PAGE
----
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Students flock to The Moth

Professor Dean Bakopoulos coaches student performers in a storytelling workshop last Monday. Photo by Aaron Juarez
Professor Dean Bakopoulos coaches student performers in a storytelling workshop last Monday. Photo by Aaron Juarez

For the first time ever, Grinnell’s own version of the popular radio series “The Moth” will be performed by eight students in Bob’s Underground Cafe at 8 p.m. tonight. The performance will consist of an hourlong show of storytelling.
KDIC Station Manager Emily Stuchiner ’15 said she has wanted to actualize this project since last year. Her plans finally came to fruition through the collaboration of the English Department and KDIC, which will be filming and posting the show on its website.
The Moth’s name was originally based on the concept of a group of people telling stories on a porch, with listeners drawn to the storytelling like moths. Stuchiner said that these days, the radio show visits cities around the world, providing a platform and live audience for people who want to tell stories.
The Grinnellian performers include Glenna Colerider-Krugh ’15, Doug Dale ’15, Sarah Farbman ’15, Geo Gomez ’15, Diane Lenertz ’15, Abby Lowe ’15, Charis Russell ’15 and Matthew Terry ’15.
“The only things that I requested was that it be a true story, that it pertain to the theme of overcoming obstacles and that it be within a five-minute range,” Stuchiner said.
Stuchiner felt that The Moth, although unusual in format and genre, was a perfect event for KDIC.
“[It’s] a really powerful event [that] calls upon people to tell a story from a more honest and personal perspective,” Stuchiner said. “We kind of fill the niches that other student groups don’t fill.”
Many of the performers were recruited from Grinnell’s improv team Ritalin Test Squad. Among them is Lowe, who said that participating in The Moth had a great resonance with her independent major, Visual and Narrative Identity, as an exploration of storytelling in diverse media.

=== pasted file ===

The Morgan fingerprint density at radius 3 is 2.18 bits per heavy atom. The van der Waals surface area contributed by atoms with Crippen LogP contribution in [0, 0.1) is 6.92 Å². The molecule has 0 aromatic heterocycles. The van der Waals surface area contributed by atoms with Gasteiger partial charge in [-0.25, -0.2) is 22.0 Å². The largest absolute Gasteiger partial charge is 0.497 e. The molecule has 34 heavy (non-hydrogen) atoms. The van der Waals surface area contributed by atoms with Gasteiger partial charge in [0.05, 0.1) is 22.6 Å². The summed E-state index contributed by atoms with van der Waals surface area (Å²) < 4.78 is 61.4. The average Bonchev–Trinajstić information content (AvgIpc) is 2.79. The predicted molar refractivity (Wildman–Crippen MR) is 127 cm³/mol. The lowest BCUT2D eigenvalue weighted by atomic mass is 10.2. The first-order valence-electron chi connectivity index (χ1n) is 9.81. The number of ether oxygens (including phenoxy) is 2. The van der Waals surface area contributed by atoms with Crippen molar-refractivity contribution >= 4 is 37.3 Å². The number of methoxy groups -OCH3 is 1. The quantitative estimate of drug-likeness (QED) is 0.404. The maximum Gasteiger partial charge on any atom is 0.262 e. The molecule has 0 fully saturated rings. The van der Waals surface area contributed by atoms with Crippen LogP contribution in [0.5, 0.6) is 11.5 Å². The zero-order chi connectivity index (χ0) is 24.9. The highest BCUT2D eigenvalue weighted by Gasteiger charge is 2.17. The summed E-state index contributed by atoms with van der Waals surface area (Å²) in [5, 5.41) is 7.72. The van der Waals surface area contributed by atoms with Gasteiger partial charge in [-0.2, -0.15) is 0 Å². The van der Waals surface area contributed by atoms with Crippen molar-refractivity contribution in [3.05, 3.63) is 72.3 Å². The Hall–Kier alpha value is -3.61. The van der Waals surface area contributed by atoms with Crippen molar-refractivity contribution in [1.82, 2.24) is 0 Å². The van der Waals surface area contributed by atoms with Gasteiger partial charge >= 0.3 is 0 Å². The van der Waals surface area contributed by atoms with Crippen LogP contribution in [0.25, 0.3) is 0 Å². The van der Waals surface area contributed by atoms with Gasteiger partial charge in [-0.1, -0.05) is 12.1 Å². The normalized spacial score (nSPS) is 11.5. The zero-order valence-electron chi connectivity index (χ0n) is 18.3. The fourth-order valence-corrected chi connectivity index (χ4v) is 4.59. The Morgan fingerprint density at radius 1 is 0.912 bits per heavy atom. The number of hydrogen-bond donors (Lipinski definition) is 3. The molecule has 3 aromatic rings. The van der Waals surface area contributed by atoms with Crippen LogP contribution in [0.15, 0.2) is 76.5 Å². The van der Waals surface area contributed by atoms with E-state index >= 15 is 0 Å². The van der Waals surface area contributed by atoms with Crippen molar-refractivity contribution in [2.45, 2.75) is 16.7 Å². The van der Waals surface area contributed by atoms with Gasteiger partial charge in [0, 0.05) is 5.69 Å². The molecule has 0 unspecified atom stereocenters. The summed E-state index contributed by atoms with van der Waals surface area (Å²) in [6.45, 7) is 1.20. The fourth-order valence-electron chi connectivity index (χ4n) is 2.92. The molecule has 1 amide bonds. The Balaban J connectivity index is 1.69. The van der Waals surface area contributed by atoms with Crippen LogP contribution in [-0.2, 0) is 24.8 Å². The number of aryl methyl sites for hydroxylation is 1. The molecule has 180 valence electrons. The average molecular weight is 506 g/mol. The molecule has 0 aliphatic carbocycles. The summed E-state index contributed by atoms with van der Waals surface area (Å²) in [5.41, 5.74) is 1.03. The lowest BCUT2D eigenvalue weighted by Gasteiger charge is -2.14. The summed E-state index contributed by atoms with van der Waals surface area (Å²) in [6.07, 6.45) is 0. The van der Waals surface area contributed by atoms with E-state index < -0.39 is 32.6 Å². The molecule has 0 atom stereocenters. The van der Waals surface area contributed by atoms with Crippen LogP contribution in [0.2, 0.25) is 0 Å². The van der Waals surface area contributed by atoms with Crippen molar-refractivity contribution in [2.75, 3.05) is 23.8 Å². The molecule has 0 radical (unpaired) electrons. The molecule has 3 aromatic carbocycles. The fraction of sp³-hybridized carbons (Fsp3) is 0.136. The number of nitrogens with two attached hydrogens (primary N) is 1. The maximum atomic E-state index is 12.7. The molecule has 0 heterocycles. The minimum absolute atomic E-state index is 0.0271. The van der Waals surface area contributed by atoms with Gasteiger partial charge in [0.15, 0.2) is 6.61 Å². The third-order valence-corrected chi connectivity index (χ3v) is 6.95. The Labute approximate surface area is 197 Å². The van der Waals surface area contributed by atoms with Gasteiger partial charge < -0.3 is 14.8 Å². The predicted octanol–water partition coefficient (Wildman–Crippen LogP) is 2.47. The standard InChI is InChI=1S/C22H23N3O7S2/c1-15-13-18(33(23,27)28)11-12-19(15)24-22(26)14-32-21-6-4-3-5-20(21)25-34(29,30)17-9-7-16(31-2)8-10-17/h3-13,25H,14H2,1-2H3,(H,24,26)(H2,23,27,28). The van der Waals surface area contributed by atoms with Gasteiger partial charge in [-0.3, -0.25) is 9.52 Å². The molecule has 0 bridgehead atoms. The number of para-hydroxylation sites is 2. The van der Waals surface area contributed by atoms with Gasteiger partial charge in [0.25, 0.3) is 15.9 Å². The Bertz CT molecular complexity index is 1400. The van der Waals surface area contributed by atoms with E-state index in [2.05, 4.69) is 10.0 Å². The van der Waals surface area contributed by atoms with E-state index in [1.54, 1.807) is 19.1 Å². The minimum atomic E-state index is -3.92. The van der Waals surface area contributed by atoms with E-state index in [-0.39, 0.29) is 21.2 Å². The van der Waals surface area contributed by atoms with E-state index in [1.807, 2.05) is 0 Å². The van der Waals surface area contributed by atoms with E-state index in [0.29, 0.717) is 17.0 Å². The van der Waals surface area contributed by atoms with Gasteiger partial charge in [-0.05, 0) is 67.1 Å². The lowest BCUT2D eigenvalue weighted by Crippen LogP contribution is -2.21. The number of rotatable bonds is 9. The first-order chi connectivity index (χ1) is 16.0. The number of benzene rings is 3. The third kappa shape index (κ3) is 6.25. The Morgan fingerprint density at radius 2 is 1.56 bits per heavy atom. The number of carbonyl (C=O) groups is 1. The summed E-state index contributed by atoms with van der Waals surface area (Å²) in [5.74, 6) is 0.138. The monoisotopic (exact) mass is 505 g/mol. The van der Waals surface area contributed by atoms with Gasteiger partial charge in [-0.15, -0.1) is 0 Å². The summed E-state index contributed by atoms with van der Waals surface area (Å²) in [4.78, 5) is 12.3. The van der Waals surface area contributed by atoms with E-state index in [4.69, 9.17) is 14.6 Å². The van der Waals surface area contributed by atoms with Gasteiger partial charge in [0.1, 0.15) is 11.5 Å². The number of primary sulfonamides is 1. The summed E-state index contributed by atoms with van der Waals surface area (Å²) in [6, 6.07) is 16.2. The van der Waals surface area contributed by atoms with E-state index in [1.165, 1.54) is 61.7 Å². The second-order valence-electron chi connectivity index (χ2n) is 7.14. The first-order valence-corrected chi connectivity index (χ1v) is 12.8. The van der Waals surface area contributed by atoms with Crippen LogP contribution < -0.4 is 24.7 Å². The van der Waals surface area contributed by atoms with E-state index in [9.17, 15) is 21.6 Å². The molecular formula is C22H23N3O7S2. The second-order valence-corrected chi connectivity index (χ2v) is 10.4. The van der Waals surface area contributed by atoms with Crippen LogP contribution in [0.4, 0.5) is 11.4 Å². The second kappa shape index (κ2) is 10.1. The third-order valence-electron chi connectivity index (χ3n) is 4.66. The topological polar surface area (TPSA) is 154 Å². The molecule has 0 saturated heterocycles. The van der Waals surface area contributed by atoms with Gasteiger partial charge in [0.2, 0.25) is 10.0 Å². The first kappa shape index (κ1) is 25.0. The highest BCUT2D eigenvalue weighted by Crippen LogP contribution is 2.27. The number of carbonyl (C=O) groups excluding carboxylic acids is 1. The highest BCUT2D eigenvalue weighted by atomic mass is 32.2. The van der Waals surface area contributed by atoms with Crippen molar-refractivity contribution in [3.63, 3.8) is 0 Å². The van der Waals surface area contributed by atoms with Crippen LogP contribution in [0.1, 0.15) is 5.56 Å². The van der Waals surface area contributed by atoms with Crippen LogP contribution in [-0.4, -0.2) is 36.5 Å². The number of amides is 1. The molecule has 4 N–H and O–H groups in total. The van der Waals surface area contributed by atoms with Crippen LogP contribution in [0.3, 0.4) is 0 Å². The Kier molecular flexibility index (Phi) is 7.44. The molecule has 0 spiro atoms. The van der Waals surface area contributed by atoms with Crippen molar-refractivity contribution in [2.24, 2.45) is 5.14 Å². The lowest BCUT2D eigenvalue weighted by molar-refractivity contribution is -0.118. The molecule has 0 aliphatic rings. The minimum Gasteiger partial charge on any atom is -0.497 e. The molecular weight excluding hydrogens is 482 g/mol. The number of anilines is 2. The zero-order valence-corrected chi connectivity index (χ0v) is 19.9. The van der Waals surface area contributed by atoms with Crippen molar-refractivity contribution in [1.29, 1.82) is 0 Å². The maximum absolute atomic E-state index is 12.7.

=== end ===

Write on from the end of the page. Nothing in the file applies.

Lowe shared a taste of the story that she will perform.
“It’s an embarrassing one—I usually find that humor helps draw people in,” Lowe said. “I was babysitting when I was 16 years old by myself, and I managed to lock myself in the family bathroom for close to eight hours.”
Lowe would not ruin the punch line, but said that the kids were not in danger and  promised that she “got a little creative.” She not only loves telling a good story, but said that the act of telling is a healing process for her.
“[It] keeps the demons at bay a little bit,” Lowe said.
Lowe said that she was nervous, but not as much as she thought she would be. She cites her experience with performing improv as a source of her confidence and reliance on the “beats” of her story.
A beat can be something of an anecdote, or a memorable portion of a story. This was one technique that Lowe learned during the performance preparation workshop lead by Professor Dean Bakopoulos, English.
Bakopoulos recounted the two main points of his coaching as being as specific as possible in order to create an image in the listener’s head, and having a kind of urgency and emotion, which he describes as “escalation,” or building the narrative stakes to keep the listener’s interest.
“When you’re at the top of the escalator, you see the world differently than you did at the beginning,” Bakopoulos said.
For Lowe, another takeaway from the workshop was that a good storyteller never hurries.
“The thing that really unifies the whole project is that we’re really still primally drawn to stories as much as we were thousands of years ago,” Bakopoulos said. “When someone comes into the circle or sits down at the table and says, ‘So, there’s something I want to tell you,’ we lean in and listen to it.”

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